Mark your calendars! The Town has scheduled a bulk trash collection for Nov. 9, 2019. Materials may include furniture, appliances (nothing with freon like air conditioning units), rugs, large toys, small auto parts, etc. Material may NOT include construction by-products from your renovation projects, large automotive parts or tires. Items should not contain gasoline or motor oil. Please keep your metal separate from the rest of your trash.
Walkway Use Reminder
For those who don’t know or don’t remember… Parking and/or driving your car on a walkway is prohibited unless you are loading or unloading the vehicle. Thank you for helping us keep our walkways in good shape.
Leaves Are Falling
New and long-time residents alike are reminded of the Town contract for bulk leaf removal each autumn. The contractor, Green Earth, Inc., will make regular but unscheduled pickups of leaves raked or blown into windrows within six (6) feet of any roadway or walkway, excluding Railroad Street, 2nd Ave., 3rd Ave., 4th Ave., 5th Ave., and Boundary Street.
This service begins October 31, 2019 and ends January 3, 2020, or as soon thereafter as we agree the work is complete. This is the only time to have leaves removed without bagging for recycling.
The contractor will time pickups based on the availability of full truckloads for vacuuming. One or two spectacular fall weekends in November or early December usually have most of us raking at the same time. If you rake when most others are raking, the windrows will probably disappear relatively quickly.
Please place your windrows within six (6) feet of the road or walkway (keeping in mind car & pedestrian traffic).
Green Earth will collect leaves by working from one end of the Town to the other, typically starting with Ridge Road working their way across the community, first removing piles along roads for safety reasons. After making one pass along roads, they will focus on walkways. If roads become obstructed before walkways are completed, roads will be cleared until they are safe. Then collection will resume along walkways. Weather may affect this process. Rain can restrict movement of large trucks on the avenues and accumulated snow or freezing rain may make piles too heavy to vacuum.
The contractor will not remove leaf piles that contain branches, brush, pruned limbs, and cut ornamental grasses. Please do not add these to leaf piles. They foul the vacuum and Green Earth will not collect piles containing this material.
If a particular leaf pile has lingered for an inordinate amount of time, please call Kathy Lehman at the Town Office, 301-926-2256, or by e-mail [email protected].
Happy raking! It’s the rite of autumn, particularly in a town graced by so many beautiful deciduous trees
Election Help Needed
As you know, McCathran Hall is a Polling Place Facility for the Primary and General Elections. We need a volunteer who would like to get involved helping with security (opening and closing the building on Election Day) and being the Town point person for questions, etc. Charlie Challstrom has done this for many years and is willing to do it again, but would like someone to partner with him this year and take over on the next Election Day.
The U.S. Census Bureau has launched a national recruitment effort to hire approximately 500,000 temporary workers to help conduct the 2020 Census. The Census Bureau needs people to apply now so they can be considered for part-time census positions next spring. The pay rate for a census taker position in Montgomery County, Maryland, is $21.00 per hour. Census takers will be hired to work in their communities and go door to door to collect responses from those who do not respond to the 2020 Census online, by phone or by mail. Candidates must complete an online job application. The application includes assessment questions about your education, work and other experience.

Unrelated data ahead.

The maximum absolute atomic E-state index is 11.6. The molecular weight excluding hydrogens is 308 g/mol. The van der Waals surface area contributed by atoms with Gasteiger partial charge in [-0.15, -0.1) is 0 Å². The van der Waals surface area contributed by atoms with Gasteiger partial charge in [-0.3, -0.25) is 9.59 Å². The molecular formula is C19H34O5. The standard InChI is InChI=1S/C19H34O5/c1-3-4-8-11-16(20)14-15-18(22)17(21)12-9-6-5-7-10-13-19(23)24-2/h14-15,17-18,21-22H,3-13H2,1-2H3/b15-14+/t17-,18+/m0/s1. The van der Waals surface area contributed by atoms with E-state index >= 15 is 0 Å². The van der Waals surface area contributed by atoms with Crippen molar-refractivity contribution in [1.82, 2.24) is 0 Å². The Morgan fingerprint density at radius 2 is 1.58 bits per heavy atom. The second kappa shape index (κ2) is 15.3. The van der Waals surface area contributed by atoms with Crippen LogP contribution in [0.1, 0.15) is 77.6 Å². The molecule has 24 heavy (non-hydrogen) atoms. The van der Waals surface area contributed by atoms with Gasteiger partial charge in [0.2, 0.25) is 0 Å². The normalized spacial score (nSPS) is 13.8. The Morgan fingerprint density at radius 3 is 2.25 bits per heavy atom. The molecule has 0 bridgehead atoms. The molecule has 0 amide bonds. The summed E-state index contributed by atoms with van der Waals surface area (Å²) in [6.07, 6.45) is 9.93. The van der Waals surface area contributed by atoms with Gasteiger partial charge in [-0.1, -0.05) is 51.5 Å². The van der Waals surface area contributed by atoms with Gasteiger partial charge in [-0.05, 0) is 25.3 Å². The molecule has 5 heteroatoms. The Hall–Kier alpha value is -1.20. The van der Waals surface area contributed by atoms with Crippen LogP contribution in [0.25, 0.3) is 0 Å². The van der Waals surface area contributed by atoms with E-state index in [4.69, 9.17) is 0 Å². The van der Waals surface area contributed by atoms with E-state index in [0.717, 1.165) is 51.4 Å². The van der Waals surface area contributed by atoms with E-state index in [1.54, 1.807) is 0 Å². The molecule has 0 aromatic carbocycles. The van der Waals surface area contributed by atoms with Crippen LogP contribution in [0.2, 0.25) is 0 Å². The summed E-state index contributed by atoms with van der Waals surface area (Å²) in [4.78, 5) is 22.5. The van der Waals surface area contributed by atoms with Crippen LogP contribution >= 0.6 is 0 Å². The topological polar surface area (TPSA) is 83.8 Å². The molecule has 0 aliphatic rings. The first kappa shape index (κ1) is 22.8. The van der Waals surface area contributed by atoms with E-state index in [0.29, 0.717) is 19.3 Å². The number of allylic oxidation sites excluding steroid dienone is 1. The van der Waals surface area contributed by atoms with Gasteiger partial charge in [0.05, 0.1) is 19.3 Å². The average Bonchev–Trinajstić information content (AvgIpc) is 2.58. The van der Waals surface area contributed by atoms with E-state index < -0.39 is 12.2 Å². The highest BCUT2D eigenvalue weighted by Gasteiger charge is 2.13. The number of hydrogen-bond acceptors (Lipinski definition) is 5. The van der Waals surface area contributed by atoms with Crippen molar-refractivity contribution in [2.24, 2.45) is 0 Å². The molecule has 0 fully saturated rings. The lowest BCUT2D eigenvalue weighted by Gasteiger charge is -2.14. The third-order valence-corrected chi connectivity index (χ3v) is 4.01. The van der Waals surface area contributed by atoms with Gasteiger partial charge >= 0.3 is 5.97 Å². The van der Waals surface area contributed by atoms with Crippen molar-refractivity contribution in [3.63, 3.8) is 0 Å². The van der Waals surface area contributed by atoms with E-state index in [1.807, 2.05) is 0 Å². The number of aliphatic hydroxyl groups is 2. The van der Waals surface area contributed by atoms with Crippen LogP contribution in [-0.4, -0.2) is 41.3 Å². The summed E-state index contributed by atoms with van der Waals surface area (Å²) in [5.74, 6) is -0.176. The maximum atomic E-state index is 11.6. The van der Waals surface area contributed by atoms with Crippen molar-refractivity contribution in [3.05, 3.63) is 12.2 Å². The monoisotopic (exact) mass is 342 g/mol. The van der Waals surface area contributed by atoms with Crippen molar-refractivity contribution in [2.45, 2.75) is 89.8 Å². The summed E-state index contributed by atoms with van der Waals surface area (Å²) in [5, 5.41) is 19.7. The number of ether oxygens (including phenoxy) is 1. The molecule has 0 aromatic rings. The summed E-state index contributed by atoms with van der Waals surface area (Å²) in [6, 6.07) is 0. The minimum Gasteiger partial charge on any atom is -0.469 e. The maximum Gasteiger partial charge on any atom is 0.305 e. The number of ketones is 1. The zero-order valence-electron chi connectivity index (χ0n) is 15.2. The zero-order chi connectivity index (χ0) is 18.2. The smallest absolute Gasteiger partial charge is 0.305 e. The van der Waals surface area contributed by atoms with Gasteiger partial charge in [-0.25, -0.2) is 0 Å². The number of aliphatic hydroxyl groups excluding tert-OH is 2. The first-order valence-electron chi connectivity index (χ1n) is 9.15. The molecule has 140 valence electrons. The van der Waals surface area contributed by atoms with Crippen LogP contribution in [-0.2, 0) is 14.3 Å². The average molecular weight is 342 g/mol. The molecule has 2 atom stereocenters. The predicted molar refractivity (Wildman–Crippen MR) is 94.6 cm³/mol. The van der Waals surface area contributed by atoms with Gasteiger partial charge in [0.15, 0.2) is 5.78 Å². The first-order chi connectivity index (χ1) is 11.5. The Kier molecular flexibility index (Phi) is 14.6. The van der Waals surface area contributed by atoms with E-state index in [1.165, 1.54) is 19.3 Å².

For more information and to apply, please visit: www.census.gov
Tips from the National Wildlife Federation
Did you know that leaving the leaves in your yard or garden not only saves you time and energy but also benefits wildlife? Here are a few good reasons to put down the rake:
- Provide habitat for wildlife: frogs, turtles and salamanders rely on fallen leaves to provide cover and hibernation places; many moth and butterfly caterpillars overwinter in fallen leaves.
- Provide food for wildlife: creatures like earthworms and millipedes reside in and decompose leaf litter, and also are themselves a source of food for bigger wildlife like birds and toads.
- Increase fertility of your soil: as the leaves decompose, nutrients are added to your soil, and also allows for greater water retention.
Many thanks to Lawren and Richard Lankford, Eric Selby, the musicians, Master Griller Ted Yachup, the many who helped set-up and clean-up, Rec. Committee Co-chair Emily Cavey and, last but not least, Co-chair Missy Yachup for making BluestoberFest a huge success!
Speaking of Missy… After MANY years of serving as member and Co-chair of the Recreation Committee, Missy is stepping down. Next time you see her, thank her for those many years of service on the Committee. And thank Grill Master French Fry Maker Ted Yachup as well (They’re a package deal).
AND…. thanks to David Harmon & Carol Samour for their help with the Irish Ceili Dance. A good time was had by all!
COMING EVENTS CALENDAR
November 4 » Woods Committee 7:30 pm Council Room
November 6 » Planning Commission 7:30 pm Council Room
November 9 » BULK TRASH COLLECTION 7:00 am Town Wide
November 11 » Town Council Meeting 7:30 pm Council Room
November 11 » Public Hearing Ord. 2019-15 7:30 pm Council Room
November 11 » Public Hearing Ord. 2019-17 7:45 pm Council Room
November 12 » Stormwater Management 7:30 pm Council Room
November 13 » Forestry & Beautification 7:30 pm Council Room
November 17 » Film Society 7:30 pm McCathran Hall
November 19 » Historic Preservation Comm. 7:30 pm Council Room
November 20 » Master Plan Work Session 7:30 pm Council Room
November 21 » Emergency Preparedness 7:30 pm Council Room
December 2 » Woods Committee 7:30 pm Council Room
ENJOY THE SCENE!!